Updated: Jan 9, 2019
Kombucha is a fermented beverage made with green or black tea. It is made by first making a strong tea and this is sweetened with sugar. Once the mix is cold it is put in a glass vessel or jug and then a mother called a scoby is introduced. The scoby will help the drink ferment and introduce the beneficial bacteria and yeast it needs to produce the probiotic rich drink. To produce a good tasting kombucha you will also need some of the first batch of kombucha added to this mix this is called a Kombucha starter.
A scoby is a symbiotic culture of yeast and bacteria living together. It looks a bit like a thick leathery mushroom and that floats to the top of the drink during the fermentation, it feeds on the sugar and tea. The scoby also called the mother needs air to breathe so the kombucha will be covered with a muslin or a clean kitchen towel during this process. The scoby will grow after each batch of ferment and produce a small scoby also known as a baby scoby!
The Kombucha scoby can live indefinitely in theory if fed regularly with sweet tea and kept in ideal temperature. I brew my kombucha at room temperature in the UK and this will vary with seasons. You may find depending on the temperature of the room the ferment may go fast or slow this should not be a concern and regular tasting say after 5-7 or even longer will determine with experience if the kombucha is ready.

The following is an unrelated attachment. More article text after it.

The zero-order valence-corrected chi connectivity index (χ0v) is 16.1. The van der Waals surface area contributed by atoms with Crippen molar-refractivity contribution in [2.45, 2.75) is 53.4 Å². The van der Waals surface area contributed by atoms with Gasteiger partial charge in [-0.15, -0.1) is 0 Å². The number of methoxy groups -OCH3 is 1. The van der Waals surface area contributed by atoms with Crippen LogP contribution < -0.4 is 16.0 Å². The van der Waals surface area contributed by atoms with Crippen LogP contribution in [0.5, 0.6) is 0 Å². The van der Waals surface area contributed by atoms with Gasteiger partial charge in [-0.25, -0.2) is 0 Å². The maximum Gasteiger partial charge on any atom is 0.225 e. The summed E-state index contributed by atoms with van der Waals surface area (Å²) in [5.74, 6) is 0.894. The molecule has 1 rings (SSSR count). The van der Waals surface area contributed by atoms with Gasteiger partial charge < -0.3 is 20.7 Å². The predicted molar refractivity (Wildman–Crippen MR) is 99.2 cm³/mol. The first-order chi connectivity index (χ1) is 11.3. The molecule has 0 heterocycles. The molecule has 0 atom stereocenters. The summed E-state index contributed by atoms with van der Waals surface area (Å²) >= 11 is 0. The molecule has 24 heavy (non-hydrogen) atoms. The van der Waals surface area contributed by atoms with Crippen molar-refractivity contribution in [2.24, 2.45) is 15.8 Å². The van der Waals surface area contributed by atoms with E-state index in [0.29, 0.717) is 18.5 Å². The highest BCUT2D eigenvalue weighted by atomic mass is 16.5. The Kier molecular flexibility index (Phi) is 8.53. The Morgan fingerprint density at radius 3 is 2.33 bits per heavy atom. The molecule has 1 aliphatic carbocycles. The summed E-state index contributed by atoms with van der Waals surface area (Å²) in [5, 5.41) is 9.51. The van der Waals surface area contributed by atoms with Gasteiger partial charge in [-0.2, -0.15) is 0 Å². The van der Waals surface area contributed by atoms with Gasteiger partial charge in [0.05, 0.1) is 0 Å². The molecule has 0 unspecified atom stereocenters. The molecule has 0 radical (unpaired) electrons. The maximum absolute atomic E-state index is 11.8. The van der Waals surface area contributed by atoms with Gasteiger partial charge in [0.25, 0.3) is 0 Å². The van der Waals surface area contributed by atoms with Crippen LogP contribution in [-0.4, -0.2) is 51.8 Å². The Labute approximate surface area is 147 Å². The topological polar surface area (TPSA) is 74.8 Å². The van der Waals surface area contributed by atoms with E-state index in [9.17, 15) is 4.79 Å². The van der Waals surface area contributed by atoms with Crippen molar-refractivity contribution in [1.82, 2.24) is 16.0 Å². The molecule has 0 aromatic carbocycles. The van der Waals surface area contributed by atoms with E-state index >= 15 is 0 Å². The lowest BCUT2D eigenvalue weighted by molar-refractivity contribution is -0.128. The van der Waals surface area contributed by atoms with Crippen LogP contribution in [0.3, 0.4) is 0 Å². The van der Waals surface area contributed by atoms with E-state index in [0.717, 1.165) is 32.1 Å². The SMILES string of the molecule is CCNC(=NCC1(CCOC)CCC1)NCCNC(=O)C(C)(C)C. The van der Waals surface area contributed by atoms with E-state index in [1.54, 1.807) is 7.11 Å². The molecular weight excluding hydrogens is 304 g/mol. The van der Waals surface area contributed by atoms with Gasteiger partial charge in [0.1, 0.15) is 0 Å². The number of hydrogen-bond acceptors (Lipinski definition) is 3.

Your kombucha is ready to drink once you have decided it tastes nice to you. You can consume it straight from the vessel it fermented from or you can separate it from the scoby and bottle it up in a flip top bottle. This can either be put in a cupboard out of sight for a few more weeks to build up some fiz or go straight into the fridge for drinking. It is possible to put your kombucha through a second fermentation with some chosen fruit or herb/spice flavourings this will also produce a delicious and often fizzy drink. You can find recipes for this under the recipe category of this blog.
Where Kombucha tea originates from is unclear but some resources suggests it originates from China and dates as far back to 220 BC. It was popular in Russia and in Eastern Europe. Kombucha although became scarce during WW2 due to shortages in sugar and tea in the recent years it is enjoying a comeback in popularity and has become a commercial as well as a home made health promoting beverage!